The Only Country In Which These Kinds of Things Happen

The title of this sermon comes from a meme, a statement that a friend posts on social media every time there is a mass killing, and it goes something like this: “There’s no way to prevent these kinds of things, say the only country in which it happens regularly.” I’m sure it didn’t originate with my friend; it’s the kind of thing which gets reposted because it seems to respond to the horror, weariness, discouragement of gun control advocates. In one sense it doesn’t matter whether it’s true, for it articulates what we feel.

And that would be all right if gun control advocates were talking in a vacuum or to our own mirrors or in our own bubbles. But the reading I just did reminds us that many of our fellow Americans are quite happy with their guns and feel very protective of them. Each side is dug in behind its own lines and every argument made by one side becomes a justification for throwing more heat by the other. It behooves us on both sides to try to ascertain some facts before talking.

Larry Brown, an educator who has often preached from this pulpit, had a column Friday in the CC Times in which he said we were all being made prisoners of fear.

“A certain vigilance is appropriate, for we live in a very imperfect world. There is random misfortune and genuine wickedness that inflicts pain on purpose. Still, life in America has been safer than anything humanity has ever known. And yet look at us today. Fear is being urged on us from every side.”[1]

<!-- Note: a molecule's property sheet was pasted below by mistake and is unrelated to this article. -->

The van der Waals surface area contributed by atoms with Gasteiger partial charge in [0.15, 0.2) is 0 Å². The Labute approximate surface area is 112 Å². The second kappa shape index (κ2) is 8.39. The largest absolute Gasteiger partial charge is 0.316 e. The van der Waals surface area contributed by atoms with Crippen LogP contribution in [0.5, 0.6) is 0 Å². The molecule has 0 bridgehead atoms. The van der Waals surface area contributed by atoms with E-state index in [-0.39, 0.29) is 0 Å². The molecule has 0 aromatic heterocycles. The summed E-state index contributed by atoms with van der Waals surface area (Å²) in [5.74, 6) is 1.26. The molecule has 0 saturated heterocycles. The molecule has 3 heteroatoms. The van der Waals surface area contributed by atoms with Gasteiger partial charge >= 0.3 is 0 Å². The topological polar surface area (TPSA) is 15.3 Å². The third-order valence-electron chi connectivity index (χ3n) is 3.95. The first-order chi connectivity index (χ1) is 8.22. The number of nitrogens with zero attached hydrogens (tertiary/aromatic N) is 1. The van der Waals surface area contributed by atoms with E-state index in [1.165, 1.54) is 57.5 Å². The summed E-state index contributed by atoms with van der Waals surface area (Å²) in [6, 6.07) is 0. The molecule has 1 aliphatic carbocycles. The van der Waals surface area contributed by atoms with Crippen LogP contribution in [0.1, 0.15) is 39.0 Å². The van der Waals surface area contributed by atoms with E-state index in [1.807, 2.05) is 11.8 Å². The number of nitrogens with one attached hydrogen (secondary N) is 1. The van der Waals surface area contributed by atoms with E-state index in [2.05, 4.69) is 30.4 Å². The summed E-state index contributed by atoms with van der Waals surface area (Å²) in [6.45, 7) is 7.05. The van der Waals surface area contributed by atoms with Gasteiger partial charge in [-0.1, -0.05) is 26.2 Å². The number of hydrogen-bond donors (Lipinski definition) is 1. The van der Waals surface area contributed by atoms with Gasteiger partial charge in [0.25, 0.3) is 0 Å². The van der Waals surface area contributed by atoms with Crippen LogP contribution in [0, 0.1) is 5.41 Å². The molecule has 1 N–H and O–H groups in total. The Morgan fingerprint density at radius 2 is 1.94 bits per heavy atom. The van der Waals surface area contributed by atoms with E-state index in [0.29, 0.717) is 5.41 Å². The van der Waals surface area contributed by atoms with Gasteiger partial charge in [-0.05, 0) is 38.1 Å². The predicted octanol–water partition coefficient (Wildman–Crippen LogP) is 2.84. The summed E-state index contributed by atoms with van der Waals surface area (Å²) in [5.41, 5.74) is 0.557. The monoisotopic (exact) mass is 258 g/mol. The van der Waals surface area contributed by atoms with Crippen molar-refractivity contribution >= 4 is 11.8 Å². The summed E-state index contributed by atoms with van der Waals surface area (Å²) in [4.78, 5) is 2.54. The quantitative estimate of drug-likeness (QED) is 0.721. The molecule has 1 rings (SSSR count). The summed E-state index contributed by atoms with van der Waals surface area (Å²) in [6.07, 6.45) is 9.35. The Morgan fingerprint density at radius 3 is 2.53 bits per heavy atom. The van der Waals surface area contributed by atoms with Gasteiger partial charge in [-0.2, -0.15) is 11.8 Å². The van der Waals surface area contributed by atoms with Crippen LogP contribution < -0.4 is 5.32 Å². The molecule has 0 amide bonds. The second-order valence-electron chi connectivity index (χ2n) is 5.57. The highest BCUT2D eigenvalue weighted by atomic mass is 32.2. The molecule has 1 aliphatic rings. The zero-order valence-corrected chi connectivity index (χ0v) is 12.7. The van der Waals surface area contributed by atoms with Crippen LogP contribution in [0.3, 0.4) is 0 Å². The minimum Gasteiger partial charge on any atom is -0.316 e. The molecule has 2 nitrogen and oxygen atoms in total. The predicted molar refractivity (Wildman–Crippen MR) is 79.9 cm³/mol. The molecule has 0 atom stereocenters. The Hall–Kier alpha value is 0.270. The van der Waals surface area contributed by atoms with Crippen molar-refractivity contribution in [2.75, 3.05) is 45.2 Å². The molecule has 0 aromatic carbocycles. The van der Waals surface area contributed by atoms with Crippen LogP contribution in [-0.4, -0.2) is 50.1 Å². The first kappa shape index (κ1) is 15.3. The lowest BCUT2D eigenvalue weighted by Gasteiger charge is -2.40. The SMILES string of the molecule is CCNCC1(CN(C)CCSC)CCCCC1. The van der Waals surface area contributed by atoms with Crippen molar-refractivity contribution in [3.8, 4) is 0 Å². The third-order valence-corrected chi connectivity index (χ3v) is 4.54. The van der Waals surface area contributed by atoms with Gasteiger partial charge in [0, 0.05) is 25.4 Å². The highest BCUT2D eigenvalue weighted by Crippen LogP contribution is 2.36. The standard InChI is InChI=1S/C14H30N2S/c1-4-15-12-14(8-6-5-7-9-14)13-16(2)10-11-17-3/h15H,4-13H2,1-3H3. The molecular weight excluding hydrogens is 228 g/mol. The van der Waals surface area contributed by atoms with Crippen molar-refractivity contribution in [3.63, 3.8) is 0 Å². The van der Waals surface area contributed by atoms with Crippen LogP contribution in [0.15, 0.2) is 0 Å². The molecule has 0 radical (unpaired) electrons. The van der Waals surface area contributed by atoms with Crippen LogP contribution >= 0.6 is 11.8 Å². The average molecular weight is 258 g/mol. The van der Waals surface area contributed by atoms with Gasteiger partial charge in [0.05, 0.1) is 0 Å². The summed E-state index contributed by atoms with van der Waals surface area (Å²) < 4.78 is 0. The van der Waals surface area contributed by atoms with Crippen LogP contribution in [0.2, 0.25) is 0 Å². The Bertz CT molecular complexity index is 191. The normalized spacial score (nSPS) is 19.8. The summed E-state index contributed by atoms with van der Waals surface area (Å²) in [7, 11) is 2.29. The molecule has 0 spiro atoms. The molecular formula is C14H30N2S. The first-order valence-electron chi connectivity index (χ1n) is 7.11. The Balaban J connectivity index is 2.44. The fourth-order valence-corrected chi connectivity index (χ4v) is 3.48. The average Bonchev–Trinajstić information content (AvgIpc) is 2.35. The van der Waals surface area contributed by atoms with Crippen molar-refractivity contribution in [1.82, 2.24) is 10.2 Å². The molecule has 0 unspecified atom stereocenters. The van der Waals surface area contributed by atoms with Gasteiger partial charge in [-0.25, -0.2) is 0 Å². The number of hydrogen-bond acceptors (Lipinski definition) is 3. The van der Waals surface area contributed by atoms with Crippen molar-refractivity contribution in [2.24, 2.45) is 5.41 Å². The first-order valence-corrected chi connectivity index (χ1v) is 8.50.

Is it true that America is the only place where “these kinds of things” happen? One of the great joys of working with the Board of Trustees in this congregation is the wisdom of Joe Zahka. On several occasions, Joe has urged us to take the engineer’s approach to solving problems, and the first step of this approach is to define the problem. In the issue at hand, what do we mean by “these kinds of things?” Are we talking about killings defined as mass events, with four or more people dead, not counting the perpetrator? Does the killing have to involve a gun? Are we only interested in killings in a school? How about killings in a church? How about killings at a music concert or nightclub? What exactly are we defining as “this” which supposedly happens in America and nowhere else?

Most of us would reply that it is school killings which are most disturbing. By some counts there has been a school violence incident every week in 2018, but included in this count are several in which the violence does not appear related to the school, and only the Parkland shooting involved more than four deaths. Sure, any death is terrible, but if we are trying to define the problem, we have to make some parameters.

Like most of us, I am encouraged by the fact that students nationwide seem determined not to let this issue die. I think it is marvelous that students are rising up and saying “#enough.” My niece Maddy out in Williamstown MA, a high school sophomore, helped organize a walkout at her school this week, and was quoted in the local paper urging the students to go to the march in Washington on March 24 and adding this:

“You also have the power to effect change as a consumer. Support businesses that align with your beliefs. If you are able, donate money to organizations like Everytown or Moms Demand Action. Be vocal about the cause on social media — that allows the word to be spread and shows that we are not backing down. Make it a point to have conversations with people about gun violence and reform, even the difficult conversations. Especially the difficult conversations."